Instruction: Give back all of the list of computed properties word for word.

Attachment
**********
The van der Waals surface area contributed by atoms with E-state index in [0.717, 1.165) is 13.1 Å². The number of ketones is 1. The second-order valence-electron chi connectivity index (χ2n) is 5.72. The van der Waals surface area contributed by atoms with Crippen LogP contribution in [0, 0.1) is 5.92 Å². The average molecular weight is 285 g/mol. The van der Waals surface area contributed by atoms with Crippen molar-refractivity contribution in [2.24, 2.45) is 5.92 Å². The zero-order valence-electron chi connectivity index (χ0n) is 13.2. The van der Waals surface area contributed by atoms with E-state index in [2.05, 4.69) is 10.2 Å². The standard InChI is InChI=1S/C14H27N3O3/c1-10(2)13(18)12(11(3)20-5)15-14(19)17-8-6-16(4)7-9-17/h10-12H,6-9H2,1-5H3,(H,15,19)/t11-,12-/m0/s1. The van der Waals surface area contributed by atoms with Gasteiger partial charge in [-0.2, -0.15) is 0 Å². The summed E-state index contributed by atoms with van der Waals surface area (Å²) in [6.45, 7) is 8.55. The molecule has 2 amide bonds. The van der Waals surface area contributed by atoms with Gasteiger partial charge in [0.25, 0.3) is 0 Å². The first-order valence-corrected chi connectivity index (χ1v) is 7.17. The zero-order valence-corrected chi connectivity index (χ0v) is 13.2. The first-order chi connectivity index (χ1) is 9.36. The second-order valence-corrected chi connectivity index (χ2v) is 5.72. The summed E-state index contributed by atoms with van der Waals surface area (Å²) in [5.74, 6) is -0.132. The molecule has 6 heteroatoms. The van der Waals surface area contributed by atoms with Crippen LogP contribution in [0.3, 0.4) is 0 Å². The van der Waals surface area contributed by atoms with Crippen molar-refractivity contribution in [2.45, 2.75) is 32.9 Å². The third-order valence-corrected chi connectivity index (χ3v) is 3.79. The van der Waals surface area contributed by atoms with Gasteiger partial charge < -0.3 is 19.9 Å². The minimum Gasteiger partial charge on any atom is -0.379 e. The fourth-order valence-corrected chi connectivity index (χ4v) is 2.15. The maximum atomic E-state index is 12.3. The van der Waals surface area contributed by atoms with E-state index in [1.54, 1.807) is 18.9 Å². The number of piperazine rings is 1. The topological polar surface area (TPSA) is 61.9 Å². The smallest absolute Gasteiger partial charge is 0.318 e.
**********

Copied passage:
The van der Waals surface area contributed by atoms with E-state index in [0.717, 1.165) is 13.1 Å². The number of ketones is 1. The second-order valence-electron chi connectivity index (χ2n) is 5.72. The van der Waals surface area contributed by atoms with Crippen LogP contribution in [0, 0.1) is 5.92 Å². The average molecular weight is 285 g/mol. The van der Waals surface area contributed by atoms with Crippen molar-refractivity contribution in [2.24, 2.45) is 5.92 Å². The zero-order valence-electron chi connectivity index (χ0n) is 13.2. The van der Waals surface area contributed by atoms with E-state index in [2.05, 4.69) is 10.2 Å². The standard InChI is InChI=1S/C14H27N3O3/c1-10(2)13(18)12(11(3)20-5)15-14(19)17-8-6-16(4)7-9-17/h10-12H,6-9H2,1-5H3,(H,15,19)/t11-,12-/m0/s1. The van der Waals surface area contributed by atoms with Gasteiger partial charge in [-0.2, -0.15) is 0 Å². The summed E-state index contributed by atoms with van der Waals surface area (Å²) in [6.45, 7) is 8.55. The molecule has 2 amide bonds. The van der Waals surface area contributed by atoms with Gasteiger partial charge in [0.25, 0.3) is 0 Å². The first-order valence-corrected chi connectivity index (χ1v) is 7.17. The zero-order valence-corrected chi connectivity index (χ0v) is 13.2. The first-order chi connectivity index (χ1) is 9.36. The second-order valence-corrected chi connectivity index (χ2v) is 5.72. The summed E-state index contributed by atoms with van der Waals surface area (Å²) in [5.74, 6) is -0.132. The molecule has 6 heteroatoms. The van der Waals surface area contributed by atoms with Crippen LogP contribution in [0.3, 0.4) is 0 Å². The van der Waals surface area contributed by atoms with Crippen molar-refractivity contribution in [2.45, 2.75) is 32.9 Å². The third-order valence-corrected chi connectivity index (χ3v) is 3.79. The van der Waals surface area contributed by atoms with Gasteiger partial charge < -0.3 is 19.9 Å². The minimum Gasteiger partial charge on any atom is -0.379 e. The fourth-order valence-corrected chi connectivity index (χ4v) is 2.15. The maximum atomic E-state index is 12.3. The van der Waals surface area contributed by atoms with E-state index in [1.54, 1.807) is 18.9 Å². The number of piperazine rings is 1. The topological polar surface area (TPSA) is 61.9 Å². The smallest absolute Gasteiger partial charge is 0.318 e.